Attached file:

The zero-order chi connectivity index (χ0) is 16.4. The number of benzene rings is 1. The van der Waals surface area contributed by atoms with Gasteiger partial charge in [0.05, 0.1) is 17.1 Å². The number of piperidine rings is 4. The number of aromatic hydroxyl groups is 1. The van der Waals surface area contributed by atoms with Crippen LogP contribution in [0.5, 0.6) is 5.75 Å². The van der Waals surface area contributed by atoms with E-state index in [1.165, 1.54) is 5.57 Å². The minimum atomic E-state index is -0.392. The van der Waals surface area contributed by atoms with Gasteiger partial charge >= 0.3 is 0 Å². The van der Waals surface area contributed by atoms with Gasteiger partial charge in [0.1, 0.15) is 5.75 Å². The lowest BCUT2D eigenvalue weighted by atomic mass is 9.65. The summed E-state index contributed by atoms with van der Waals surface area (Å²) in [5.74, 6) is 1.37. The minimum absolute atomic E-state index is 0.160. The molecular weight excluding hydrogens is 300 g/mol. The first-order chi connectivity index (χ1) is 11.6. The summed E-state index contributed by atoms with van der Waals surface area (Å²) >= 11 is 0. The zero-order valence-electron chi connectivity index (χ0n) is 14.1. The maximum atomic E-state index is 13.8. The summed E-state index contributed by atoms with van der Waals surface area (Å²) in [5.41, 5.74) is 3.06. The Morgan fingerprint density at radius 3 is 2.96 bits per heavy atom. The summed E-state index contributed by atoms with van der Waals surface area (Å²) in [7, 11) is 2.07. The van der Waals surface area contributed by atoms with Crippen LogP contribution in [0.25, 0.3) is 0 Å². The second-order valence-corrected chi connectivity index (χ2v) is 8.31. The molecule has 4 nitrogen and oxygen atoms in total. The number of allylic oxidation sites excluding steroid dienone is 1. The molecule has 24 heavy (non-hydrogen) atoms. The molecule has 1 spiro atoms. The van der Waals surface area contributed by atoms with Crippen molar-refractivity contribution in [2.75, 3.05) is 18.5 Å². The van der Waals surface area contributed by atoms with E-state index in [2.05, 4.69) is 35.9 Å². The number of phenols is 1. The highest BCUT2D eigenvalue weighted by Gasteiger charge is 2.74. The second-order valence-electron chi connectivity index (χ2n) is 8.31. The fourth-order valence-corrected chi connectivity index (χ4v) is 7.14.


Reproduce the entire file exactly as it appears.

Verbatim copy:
The zero-order chi connectivity index (χ0) is 16.4. The number of benzene rings is 1. The van der Waals surface area contributed by atoms with Gasteiger partial charge in [0.05, 0.1) is 17.1 Å². The number of piperidine rings is 4. The number of aromatic hydroxyl groups is 1. The van der Waals surface area contributed by atoms with Crippen LogP contribution in [0.5, 0.6) is 5.75 Å². The van der Waals surface area contributed by atoms with E-state index in [1.165, 1.54) is 5.57 Å². The minimum atomic E-state index is -0.392. The van der Waals surface area contributed by atoms with Gasteiger partial charge >= 0.3 is 0 Å². The van der Waals surface area contributed by atoms with Gasteiger partial charge in [0.1, 0.15) is 5.75 Å². The lowest BCUT2D eigenvalue weighted by atomic mass is 9.65. The summed E-state index contributed by atoms with van der Waals surface area (Å²) in [5.74, 6) is 1.37. The minimum absolute atomic E-state index is 0.160. The molecular weight excluding hydrogens is 300 g/mol. The first-order chi connectivity index (χ1) is 11.6. The summed E-state index contributed by atoms with van der Waals surface area (Å²) >= 11 is 0. The zero-order valence-electron chi connectivity index (χ0n) is 14.1. The maximum atomic E-state index is 13.8. The summed E-state index contributed by atoms with van der Waals surface area (Å²) in [5.41, 5.74) is 3.06. The Morgan fingerprint density at radius 3 is 2.96 bits per heavy atom. The summed E-state index contributed by atoms with van der Waals surface area (Å²) in [7, 11) is 2.07. The van der Waals surface area contributed by atoms with Crippen LogP contribution in [0.25, 0.3) is 0 Å². The second-order valence-corrected chi connectivity index (χ2v) is 8.31. The molecule has 4 nitrogen and oxygen atoms in total. The number of allylic oxidation sites excluding steroid dienone is 1. The molecule has 24 heavy (non-hydrogen) atoms. The molecule has 1 spiro atoms. The van der Waals surface area contributed by atoms with Crippen molar-refractivity contribution in [2.75, 3.05) is 18.5 Å². The van der Waals surface area contributed by atoms with E-state index in [2.05, 4.69) is 35.9 Å². The number of phenols is 1. The highest BCUT2D eigenvalue weighted by Gasteiger charge is 2.74. The second-order valence-electron chi connectivity index (χ2n) is 8.31. The fourth-order valence-corrected chi connectivity index (χ4v) is 7.14.